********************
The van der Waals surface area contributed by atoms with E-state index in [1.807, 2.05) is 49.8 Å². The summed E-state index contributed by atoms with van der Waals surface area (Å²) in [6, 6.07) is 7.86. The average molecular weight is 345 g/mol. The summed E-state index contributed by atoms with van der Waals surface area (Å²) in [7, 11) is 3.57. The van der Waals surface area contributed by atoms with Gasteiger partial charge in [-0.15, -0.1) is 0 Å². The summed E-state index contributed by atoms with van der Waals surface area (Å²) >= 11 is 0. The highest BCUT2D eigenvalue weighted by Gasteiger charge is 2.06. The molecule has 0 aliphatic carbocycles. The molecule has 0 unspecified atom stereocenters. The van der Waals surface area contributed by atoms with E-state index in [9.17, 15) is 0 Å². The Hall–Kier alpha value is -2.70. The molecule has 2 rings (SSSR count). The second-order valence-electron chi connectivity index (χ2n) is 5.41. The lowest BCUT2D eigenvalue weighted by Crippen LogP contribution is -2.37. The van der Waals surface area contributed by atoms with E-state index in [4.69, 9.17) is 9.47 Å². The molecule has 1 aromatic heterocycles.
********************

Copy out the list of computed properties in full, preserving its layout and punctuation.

The van der Waals surface area contributed by atoms with E-state index in [1.807, 2.05) is 49.8 Å². The summed E-state index contributed by atoms with van der Waals surface area (Å²) in [6, 6.07) is 7.86. The average molecular weight is 345 g/mol. The summed E-state index contributed by atoms with van der Waals surface area (Å²) in [7, 11) is 3.57. The van der Waals surface area contributed by atoms with Gasteiger partial charge in [-0.15, -0.1) is 0 Å². The summed E-state index contributed by atoms with van der Waals surface area (Å²) >= 11 is 0. The highest BCUT2D eigenvalue weighted by Gasteiger charge is 2.06. The molecule has 0 aliphatic carbocycles. The molecule has 0 unspecified atom stereocenters. The van der Waals surface area contributed by atoms with E-state index in [9.17, 15) is 0 Å². The Hall–Kier alpha value is -2.70. The molecule has 2 rings (SSSR count). The second-order valence-electron chi connectivity index (χ2n) is 5.41. The lowest BCUT2D eigenvalue weighted by Crippen LogP contribution is -2.37. The van der Waals surface area contributed by atoms with E-state index in [4.69, 9.17) is 9.47 Å². The molecule has 1 aromatic heterocycles.